- Nationally Recognized Experts in Heart Failure Care
Loyola Medicine cardiologist Alain Heroux, MD, works in a clinically integrated care team to offer the latest advancements in heart failure care. From medication therapy to heart transplant procedures, Loyola’s Center for Heart & Vascular Medicine is nationally ranked in cardiology and heart surgery.
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Overview and Facts about Heart Failure
Heart failure is a condition in which the heart cannot pump blood effectively through the body. The chambers of the heart stretch to try to hold more blood, but over time, the muscle becomes too weak. Contrary to popular belief, heart failure does not mean that the heart has stopped working but instead that it cannot pump blood as well as it should. As of 2018, approximately 6.5 million people in the United States live with heart failure, and that rate is on the rise.
Signs and Symptoms of Heart Failure
There are two types of heart failure: systolic and diastolic. If you have systolic heart failure, your heart does not squeeze with enough force to pump oxygen-rich blood throughout your body. If you have diastolic heart failure, your heart squeezes normally, but the main pumping chamber cannot relax properly. This means less blood can get into the heart and blood pressure increases in the lungs.
The major signs and symptoms of heart failure include:
- Shortness of breath
- Constant coughing or wheezing
- Buildup of fluid, also called edema, in the legs, arms, feet, lungs or other organs (associated with diastolic heart failure in particular)
- Feelings of fatigue or lightheadedness
- Lack of appetite
- Confusion or an inability to think clearly
- Elevated heart rate
- Very rapid weight gain from fluid retention
The symptoms you have can depend on the side of the heart experiencing failure. Left-sided heart failure causes fluid backup in the lungs, which leads to shortness of breath. Ride-sided heart failure, on the other hand, causes fluid to back up into the abdomen, legs, and feet, which causes swelling.
Causes and Risk Factors of Heart Failure
The primary causes of heart failure are other heart conditions that damage the heart, including:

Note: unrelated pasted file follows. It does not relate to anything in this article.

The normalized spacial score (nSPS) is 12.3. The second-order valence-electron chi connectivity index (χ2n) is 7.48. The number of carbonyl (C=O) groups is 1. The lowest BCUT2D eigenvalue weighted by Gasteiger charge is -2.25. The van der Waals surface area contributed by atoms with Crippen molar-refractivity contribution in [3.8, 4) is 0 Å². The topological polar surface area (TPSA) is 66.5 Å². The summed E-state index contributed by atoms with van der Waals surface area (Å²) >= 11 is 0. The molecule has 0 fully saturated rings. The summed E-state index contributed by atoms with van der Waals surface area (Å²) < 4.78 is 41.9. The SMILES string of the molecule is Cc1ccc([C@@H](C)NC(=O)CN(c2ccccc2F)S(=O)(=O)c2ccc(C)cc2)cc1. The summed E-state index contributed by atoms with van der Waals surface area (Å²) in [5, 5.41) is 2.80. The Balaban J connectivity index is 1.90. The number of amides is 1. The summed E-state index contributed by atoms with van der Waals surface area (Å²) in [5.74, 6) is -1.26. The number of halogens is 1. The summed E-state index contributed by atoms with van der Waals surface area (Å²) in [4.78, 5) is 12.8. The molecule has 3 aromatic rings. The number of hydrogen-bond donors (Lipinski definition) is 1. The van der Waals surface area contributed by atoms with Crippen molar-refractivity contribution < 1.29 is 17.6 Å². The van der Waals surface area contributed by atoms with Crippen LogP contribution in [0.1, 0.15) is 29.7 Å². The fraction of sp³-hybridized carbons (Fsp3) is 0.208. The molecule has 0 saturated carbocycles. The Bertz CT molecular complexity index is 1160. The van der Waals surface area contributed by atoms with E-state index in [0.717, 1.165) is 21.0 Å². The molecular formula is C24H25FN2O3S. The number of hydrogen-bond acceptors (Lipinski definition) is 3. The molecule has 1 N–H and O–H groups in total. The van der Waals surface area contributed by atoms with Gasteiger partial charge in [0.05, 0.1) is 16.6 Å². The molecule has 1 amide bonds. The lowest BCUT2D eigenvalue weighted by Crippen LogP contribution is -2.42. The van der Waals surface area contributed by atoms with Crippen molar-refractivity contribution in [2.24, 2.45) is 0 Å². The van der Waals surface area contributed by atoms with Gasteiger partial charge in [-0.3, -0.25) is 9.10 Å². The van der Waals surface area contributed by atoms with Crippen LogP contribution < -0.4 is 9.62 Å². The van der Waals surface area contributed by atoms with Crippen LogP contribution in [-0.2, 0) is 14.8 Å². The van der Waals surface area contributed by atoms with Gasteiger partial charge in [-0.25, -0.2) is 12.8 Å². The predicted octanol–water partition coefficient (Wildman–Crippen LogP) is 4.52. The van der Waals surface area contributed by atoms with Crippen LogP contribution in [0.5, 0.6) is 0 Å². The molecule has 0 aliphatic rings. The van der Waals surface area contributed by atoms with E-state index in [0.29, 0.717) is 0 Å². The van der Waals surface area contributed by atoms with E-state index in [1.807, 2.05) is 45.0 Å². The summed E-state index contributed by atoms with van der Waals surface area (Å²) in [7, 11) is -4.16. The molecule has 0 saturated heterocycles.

- Coronary artery disease
- Heart attack
- Cardiomyopathy, or damage to the heart muscle (without coronary artery disease)
- High blood pressure
- Kidney disease
- Heart valve disease
Lifestyle factors can also play a role in risk, including:
- Drinking alcohol
- Being overweight or obese
- Leading a high-stress life
Tests and Diagnosis of Heart Failure
To test for and diagnose heart failure, your doctor will first review your medical history, talk to you about your symptoms and perform a physical examination. They will use a stethoscope to listen for signs of congestion in the lungs and an abnormal heart rate — both of which could suggest heart failure.
To confirm the diagnosis, the doctor may order some of the following tests:
- Blood tests — These tests check for signs of diseases that can affect the heart.
- Chest X-ray — X-rays provide imagery that allows the doctor to check the state of your lungs and heart.
- Electrocardiogram (ECG) — In this test, electrodes are attached to the chest and are used to provide imagery of the heart pumping function and valve abnormalities.
- Cardiac MRI — This type of MRI provides a more sophisticated form of cardiac imaging.
- Stress test — A stress test is used to provide insight into your heart health, specifically by measuring how it responds to exertion.
Treatment and Care for Heart Failure
Heart failure is a chronic health condition that requires treatment for the rest of your life. However, with the right treatment and lifestyle management plans, you can live longer and avoid sudden death. Your doctor will likely recommend some combination of the following treatment options:
- Medications to help address the causes of heart failure
- Surgery and medical devices, such as a pacemaker, to correct any structural issues that might cause heart failure
- Palliative care to improve your quality of life and ease severe symptoms